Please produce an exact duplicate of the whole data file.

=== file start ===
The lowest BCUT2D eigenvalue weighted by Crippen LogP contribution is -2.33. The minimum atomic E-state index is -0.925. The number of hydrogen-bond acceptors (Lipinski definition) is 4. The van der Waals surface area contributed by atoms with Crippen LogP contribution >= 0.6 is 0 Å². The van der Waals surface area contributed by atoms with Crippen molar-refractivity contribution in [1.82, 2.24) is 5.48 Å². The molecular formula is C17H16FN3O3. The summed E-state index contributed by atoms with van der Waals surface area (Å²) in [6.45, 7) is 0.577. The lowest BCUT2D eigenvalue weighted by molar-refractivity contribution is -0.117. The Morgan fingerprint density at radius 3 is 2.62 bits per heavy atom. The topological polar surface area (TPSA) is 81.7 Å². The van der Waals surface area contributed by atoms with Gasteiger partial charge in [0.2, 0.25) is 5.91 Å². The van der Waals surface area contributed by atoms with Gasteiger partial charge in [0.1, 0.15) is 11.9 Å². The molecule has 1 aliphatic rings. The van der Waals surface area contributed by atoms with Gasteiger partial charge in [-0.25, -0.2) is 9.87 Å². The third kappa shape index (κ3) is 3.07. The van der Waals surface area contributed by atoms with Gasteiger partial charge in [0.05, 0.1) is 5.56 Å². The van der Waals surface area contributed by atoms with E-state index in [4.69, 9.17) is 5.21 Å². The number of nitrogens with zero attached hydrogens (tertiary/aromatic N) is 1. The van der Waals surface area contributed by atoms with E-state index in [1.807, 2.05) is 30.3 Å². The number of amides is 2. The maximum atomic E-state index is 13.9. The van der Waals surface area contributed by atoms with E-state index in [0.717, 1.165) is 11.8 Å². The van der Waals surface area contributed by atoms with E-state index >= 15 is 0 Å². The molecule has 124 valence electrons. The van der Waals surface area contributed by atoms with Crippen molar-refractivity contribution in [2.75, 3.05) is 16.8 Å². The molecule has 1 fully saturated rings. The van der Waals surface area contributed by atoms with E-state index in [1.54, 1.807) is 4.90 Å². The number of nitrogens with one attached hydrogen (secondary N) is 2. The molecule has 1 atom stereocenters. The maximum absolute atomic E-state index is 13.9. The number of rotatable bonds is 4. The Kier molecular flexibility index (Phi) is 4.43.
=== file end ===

The lowest BCUT2D eigenvalue weighted by Crippen LogP contribution is -2.33. The minimum atomic E-state index is -0.925. The number of hydrogen-bond acceptors (Lipinski definition) is 4. The van der Waals surface area contributed by atoms with Crippen LogP contribution >= 0.6 is 0 Å². The van der Waals surface area contributed by atoms with Crippen molar-refractivity contribution in [1.82, 2.24) is 5.48 Å². The molecular formula is C17H16FN3O3. The summed E-state index contributed by atoms with van der Waals surface area (Å²) in [6.45, 7) is 0.577. The lowest BCUT2D eigenvalue weighted by molar-refractivity contribution is -0.117. The Morgan fingerprint density at radius 3 is 2.62 bits per heavy atom. The topological polar surface area (TPSA) is 81.7 Å². The van der Waals surface area contributed by atoms with Gasteiger partial charge in [0.2, 0.25) is 5.91 Å². The van der Waals surface area contributed by atoms with Gasteiger partial charge in [0.1, 0.15) is 11.9 Å². The molecule has 1 aliphatic rings. The van der Waals surface area contributed by atoms with Gasteiger partial charge in [-0.25, -0.2) is 9.87 Å². The third kappa shape index (κ3) is 3.07. The van der Waals surface area contributed by atoms with Gasteiger partial charge in [0.05, 0.1) is 5.56 Å². The van der Waals surface area contributed by atoms with E-state index in [4.69, 9.17) is 5.21 Å². The number of nitrogens with zero attached hydrogens (tertiary/aromatic N) is 1. The van der Waals surface area contributed by atoms with E-state index in [1.807, 2.05) is 30.3 Å². The number of amides is 2. The maximum atomic E-state index is 13.9. The van der Waals surface area contributed by atoms with E-state index in [0.717, 1.165) is 11.8 Å². The van der Waals surface area contributed by atoms with E-state index >= 15 is 0 Å². The molecule has 124 valence electrons. The van der Waals surface area contributed by atoms with Crippen molar-refractivity contribution in [2.75, 3.05) is 16.8 Å². The molecule has 1 fully saturated rings. The van der Waals surface area contributed by atoms with E-state index in [1.54, 1.807) is 4.90 Å². The number of nitrogens with one attached hydrogen (secondary N) is 2. The molecule has 1 atom stereocenters. The maximum absolute atomic E-state index is 13.9. The number of rotatable bonds is 4. The Kier molecular flexibility index (Phi) is 4.43.